Author(s): Rachek LI, Musiyenko SI, LeDoux SP, Wilson GL
Abstract Share this page
Abstract A major characteristic of type 2 diabetes mellitus (T2DM) is insulin resistance in skeletal muscle. A growing body of evidence indicates that oxidative stress that results from increased production of reactive oxygen species and/or reactive nitrogen species leads to insulin resistance, tissue damage, and other complications observed in T2DM. It has been suggested that muscular free fatty acid accumulation might be responsible for the mitochondrial dysfunction and insulin resistance seen in T2DM, although the mechanisms by which increased levels of free fatty acid lead to insulin resistance are not well understood. To help resolve this situation, we report that saturated fatty acid palmitate stimulated the expression of inducible nitric oxide (NO) synthase and the production of reactive oxygen species and NO in L6 myotubes. Additionally, palmitate caused a significant dose-dependent increase in mitochondrial DNA (mtDNA) damage and a subsequent decrease in L6 myotube viability and ATP levels at concentrations as low as 0.5 mM. Furthermore, palmitate induced apoptosis, which was detected by DNA fragmentation, caspase-3 cleavage, and cytochrome c release. N-acetyl cysteine, a precursor compound for glutathione formation, aminoguanidine, an inducible NO synthase inhibitor, and 5,10,15,20-tetrakis(4-sulphonatophenyl) porphyrinato iron (III), a peroxynitrite inhibitor, all prevented palmitate-induced mtDNA damage and diminished palmitate-induced cytotoxicity. We conclude that exposure of L6 myotubes to palmitate induced mtDNA damage and triggered mitochondrial dysfunction, which caused apoptosis. Additionally, our findings indicate that palmitate-induced mtDNA damage and cytotoxicity in skeletal muscle cells were caused by overproduction of peroxynitrite.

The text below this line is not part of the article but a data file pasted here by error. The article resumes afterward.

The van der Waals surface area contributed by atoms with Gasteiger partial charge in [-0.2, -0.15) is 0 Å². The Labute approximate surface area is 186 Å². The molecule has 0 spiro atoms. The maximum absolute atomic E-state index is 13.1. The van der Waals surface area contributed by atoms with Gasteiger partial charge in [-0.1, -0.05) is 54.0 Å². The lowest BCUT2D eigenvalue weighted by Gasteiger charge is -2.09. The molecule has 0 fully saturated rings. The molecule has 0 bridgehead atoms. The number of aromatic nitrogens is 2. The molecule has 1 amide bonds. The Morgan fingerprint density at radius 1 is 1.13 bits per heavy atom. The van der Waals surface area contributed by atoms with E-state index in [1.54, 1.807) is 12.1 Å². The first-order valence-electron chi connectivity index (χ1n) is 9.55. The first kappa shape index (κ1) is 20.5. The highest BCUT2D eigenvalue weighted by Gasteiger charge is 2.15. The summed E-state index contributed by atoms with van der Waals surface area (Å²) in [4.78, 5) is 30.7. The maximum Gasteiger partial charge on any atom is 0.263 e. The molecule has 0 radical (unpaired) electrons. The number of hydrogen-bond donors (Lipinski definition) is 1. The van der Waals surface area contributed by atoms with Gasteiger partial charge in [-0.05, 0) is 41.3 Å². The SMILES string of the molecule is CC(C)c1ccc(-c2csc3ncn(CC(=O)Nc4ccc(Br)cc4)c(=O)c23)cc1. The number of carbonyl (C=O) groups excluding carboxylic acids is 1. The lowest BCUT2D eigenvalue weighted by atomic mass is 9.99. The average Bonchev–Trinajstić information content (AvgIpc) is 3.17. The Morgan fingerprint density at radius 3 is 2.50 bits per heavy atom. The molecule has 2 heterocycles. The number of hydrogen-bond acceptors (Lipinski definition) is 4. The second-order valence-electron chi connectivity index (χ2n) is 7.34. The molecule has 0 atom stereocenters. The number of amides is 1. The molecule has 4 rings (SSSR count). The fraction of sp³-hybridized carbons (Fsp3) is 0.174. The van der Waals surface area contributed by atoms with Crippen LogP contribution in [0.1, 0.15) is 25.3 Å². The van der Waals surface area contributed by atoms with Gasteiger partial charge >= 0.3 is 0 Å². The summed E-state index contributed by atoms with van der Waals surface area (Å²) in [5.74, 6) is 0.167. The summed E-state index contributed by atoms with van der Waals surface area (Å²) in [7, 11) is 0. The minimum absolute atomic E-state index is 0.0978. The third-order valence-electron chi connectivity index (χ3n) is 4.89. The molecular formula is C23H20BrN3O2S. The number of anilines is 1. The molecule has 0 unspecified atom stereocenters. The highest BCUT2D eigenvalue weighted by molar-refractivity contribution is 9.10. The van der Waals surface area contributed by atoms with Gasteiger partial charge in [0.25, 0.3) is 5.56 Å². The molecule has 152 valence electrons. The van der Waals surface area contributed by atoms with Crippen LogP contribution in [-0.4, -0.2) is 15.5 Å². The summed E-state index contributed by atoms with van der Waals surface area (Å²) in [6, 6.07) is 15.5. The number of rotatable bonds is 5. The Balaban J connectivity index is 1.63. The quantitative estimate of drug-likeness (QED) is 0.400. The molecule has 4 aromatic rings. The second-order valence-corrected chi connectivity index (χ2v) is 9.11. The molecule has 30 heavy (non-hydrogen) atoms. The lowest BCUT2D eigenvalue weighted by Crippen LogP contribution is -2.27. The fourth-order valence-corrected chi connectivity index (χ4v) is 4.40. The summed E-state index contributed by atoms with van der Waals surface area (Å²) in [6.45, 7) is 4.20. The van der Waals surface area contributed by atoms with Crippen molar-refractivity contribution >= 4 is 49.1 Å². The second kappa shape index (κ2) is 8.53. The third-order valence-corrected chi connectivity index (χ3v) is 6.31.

This article was published in Endocrinology
and referenced in Journal of Clinical & Experimental Cardiology